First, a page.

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Canadian Journal of the Science and Practice of Iridology and Preventive Health Care
Issue #8
What does the Colour of Your Eyes Reveals About Your General Health?
By Elizabeth Power ID
People, who believed they have green eyes, may be surprised to learn that according to Iridology, in fact they have blue irises with deposits of yellow toxins.
As we study the eyes of the members of the various races and ethnic groups throughout the world, it is of great interest to note the variety of colours among their irises. Some of the pioneers of iridology, as well as later researchers, have subdivided the categories of iris colours into black, brown, gold, dark blue, green, light blue and steel grey.
These many different colours of iris, can all be divided into three main categories of base colours — blue, brown and mixed.
Blue and brown were originally thought to be the only pure base colours of iris: The mixed base colour of iris is due to genetic blending, the result of intermarriage and genetic anomalies of the brown and blue-eyed types.
Today, with the prevalence of inter-marriage between the races, there are many base iris colours. However, there is no ideal colour, in much the same way as there is no ideal iris; each has its own strengths and weaknesses. What is certain is that the iris should be a uniform and clear colour, whether blue/grey or hazel/brown. A clear iris indicates healthy functioning of all the major elimination channels in the body. Once congestion sets in and the function of an organ becomes affected, the colour in the iris will change in the area relating to the affected part of the body.
The Blue Iris
The blue colour of the iris is due to the reflection of light from the posterior epithelial tissue as seen through the unpigmented stroma (the muscular layer of the iris). The blue/grey iris base colour is found in Nordic, European and Anglo-Saxon races and indicates that the person has a constitution that is more prone to ‘acid’ conditions such as arthritic, rheumatic, asthmatic and ulcerative ailments. They generally have thinner blood and a tendency to cold extremities, lymphatic congestion and weak kidneys, (Picture A,a).
The Brown Iris
In the brown iris the pigment cells of the stroma are responsible for the eye colour. The shade of brown is determined by the concentration of pigment cells in the eye.
The brown iris base colour, on the other hand, is found only is Asian, African, Red Indian and Semitic races. It shows thicker blood and a tendency to digestive disorders, including biliousness, gastric-atony, constipation and auto toxicity, and dysfunction of the nervous system. The brown iris shows sandy texture, (Picture A,b).
The Mixed Iris
A mixed iris is one that is a mixture between blue and brown. There are of course many variations between the two colours of blue and brown, but it is possible to arrive at a convenient classification. Many times we see a mixed iris that is a green/ hazel colour, sometimes with brown colouring around the pupil and extending outwards; to the naked eye this can appear brown, but it is distinguishable from a true brown iris by the fact that the latter has a ‘sandy’ texture throughout, whereas a blue or mixed base colour iris has clearly defined fibres radiating from the pupil to the periphery of the iris, (Picture A,c).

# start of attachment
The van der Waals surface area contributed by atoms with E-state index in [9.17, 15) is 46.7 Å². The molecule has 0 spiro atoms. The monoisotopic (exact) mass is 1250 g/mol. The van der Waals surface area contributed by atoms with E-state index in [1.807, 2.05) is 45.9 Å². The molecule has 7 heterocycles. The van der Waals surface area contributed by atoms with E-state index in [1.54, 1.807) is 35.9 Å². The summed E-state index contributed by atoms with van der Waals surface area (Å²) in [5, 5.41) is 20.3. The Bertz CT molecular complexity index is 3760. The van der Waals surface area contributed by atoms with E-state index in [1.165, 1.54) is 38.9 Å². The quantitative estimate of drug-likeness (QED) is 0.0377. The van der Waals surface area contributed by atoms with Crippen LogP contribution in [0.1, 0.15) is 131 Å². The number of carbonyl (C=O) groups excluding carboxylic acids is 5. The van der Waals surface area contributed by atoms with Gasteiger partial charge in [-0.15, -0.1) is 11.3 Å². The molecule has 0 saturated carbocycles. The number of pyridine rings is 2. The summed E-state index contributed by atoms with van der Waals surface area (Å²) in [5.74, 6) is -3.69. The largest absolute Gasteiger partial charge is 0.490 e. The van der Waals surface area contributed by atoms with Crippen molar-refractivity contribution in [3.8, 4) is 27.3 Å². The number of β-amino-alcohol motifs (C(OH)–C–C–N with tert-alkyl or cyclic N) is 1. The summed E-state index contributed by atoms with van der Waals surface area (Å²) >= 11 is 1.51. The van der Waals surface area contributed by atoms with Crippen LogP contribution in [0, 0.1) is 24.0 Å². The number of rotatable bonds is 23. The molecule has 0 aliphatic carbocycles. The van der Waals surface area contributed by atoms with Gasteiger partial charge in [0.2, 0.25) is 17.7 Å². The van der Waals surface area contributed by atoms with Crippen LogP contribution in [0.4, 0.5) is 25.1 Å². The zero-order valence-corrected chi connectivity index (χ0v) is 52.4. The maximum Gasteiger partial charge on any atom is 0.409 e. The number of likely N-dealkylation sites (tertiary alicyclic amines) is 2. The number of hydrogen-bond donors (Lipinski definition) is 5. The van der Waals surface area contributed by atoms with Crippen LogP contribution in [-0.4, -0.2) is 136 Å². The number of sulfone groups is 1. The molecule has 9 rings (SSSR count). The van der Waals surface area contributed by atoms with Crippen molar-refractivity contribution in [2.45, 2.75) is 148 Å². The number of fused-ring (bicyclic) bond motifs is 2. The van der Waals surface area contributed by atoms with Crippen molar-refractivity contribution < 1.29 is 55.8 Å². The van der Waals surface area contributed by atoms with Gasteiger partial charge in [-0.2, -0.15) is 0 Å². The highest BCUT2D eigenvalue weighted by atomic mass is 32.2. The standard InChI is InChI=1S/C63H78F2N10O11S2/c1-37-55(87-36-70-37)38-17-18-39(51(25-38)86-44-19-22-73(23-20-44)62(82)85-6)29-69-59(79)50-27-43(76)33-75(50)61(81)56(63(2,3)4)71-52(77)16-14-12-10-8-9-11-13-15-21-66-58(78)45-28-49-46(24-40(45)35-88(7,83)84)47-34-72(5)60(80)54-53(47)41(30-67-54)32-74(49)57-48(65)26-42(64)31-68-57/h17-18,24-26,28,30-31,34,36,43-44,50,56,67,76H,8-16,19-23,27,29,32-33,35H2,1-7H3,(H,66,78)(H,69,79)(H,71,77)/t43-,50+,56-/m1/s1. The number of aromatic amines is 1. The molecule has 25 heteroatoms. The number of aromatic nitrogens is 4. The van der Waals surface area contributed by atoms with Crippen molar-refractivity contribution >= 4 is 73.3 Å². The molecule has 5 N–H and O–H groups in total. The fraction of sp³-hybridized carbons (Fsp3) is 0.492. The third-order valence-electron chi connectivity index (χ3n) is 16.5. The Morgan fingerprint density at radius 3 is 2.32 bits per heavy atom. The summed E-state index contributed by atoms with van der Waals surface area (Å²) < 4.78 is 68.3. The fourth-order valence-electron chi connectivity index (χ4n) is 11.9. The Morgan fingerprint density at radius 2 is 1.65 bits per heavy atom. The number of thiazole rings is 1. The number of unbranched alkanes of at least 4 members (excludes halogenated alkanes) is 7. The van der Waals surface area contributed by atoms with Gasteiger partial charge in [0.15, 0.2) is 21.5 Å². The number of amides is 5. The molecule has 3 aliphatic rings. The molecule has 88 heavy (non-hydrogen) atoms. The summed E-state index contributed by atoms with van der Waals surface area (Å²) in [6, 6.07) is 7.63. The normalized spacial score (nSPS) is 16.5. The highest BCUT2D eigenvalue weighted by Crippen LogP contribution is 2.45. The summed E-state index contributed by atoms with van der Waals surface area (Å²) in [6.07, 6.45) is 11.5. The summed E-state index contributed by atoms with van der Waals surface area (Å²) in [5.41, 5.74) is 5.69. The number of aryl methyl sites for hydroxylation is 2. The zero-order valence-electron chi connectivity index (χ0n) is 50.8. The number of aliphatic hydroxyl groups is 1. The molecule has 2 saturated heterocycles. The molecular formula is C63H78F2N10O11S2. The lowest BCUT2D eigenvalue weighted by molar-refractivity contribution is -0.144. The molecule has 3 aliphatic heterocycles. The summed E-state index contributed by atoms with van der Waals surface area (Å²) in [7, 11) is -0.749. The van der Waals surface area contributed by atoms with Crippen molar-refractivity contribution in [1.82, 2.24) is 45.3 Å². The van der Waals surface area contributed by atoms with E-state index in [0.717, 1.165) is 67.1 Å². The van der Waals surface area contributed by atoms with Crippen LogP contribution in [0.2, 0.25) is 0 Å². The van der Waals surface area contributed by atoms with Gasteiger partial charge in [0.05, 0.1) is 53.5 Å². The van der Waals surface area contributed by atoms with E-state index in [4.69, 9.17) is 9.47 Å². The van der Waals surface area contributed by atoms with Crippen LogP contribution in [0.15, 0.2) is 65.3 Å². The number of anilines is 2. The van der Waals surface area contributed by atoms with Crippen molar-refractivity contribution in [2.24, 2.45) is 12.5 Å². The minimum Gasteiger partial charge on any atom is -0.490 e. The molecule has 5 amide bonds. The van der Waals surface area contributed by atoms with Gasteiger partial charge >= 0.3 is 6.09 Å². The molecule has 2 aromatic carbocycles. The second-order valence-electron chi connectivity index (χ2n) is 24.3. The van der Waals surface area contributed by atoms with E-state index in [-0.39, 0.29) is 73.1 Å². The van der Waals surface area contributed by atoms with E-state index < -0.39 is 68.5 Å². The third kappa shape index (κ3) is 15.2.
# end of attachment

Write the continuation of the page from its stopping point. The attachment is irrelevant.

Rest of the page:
The mixed colour iris has a genetic blue base, and makes the person susceptible to acid and toxic conditions. This person needs to take special care of his/her body (particularly the digestive and nervous systems) by regular cleansing and good living habits in order to maintain a sound level of health and avoid diseases.
On top of the base colour we often find other colours in the iris and these reveal the ‘functioning’ of the tissue or organ, whether hyper (over-active) or hypo (under-active), acutely inflamed or chronically congested, loaded with toxic waste or even degenerating. These ‘top’ colours point to abnormal functioning of the various body systems. These colours include: white, yellow, orange, brown, red and black; each colour indicates a different source of congestion.
To prevent illnesses, it is beneficial for all to get acquainted with our own genetic tendencies and acquired imbalances in our body through iridology.
Iridology, A Guide To Iris Analysis and Preventive Health Care. By: Adam J. Jackson
Iridology, The Science and Practice in The Healing Arts. By: Bernard Jensen D.C.
Picture A
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Warning: Iridology Plus is not intended as medical advice and in no way exclude the necessity of a diagnosis from a health professional. Its intent is solely informational and educational. All the opinions expressed in this issue are not necessarily those of the editor/publisher.
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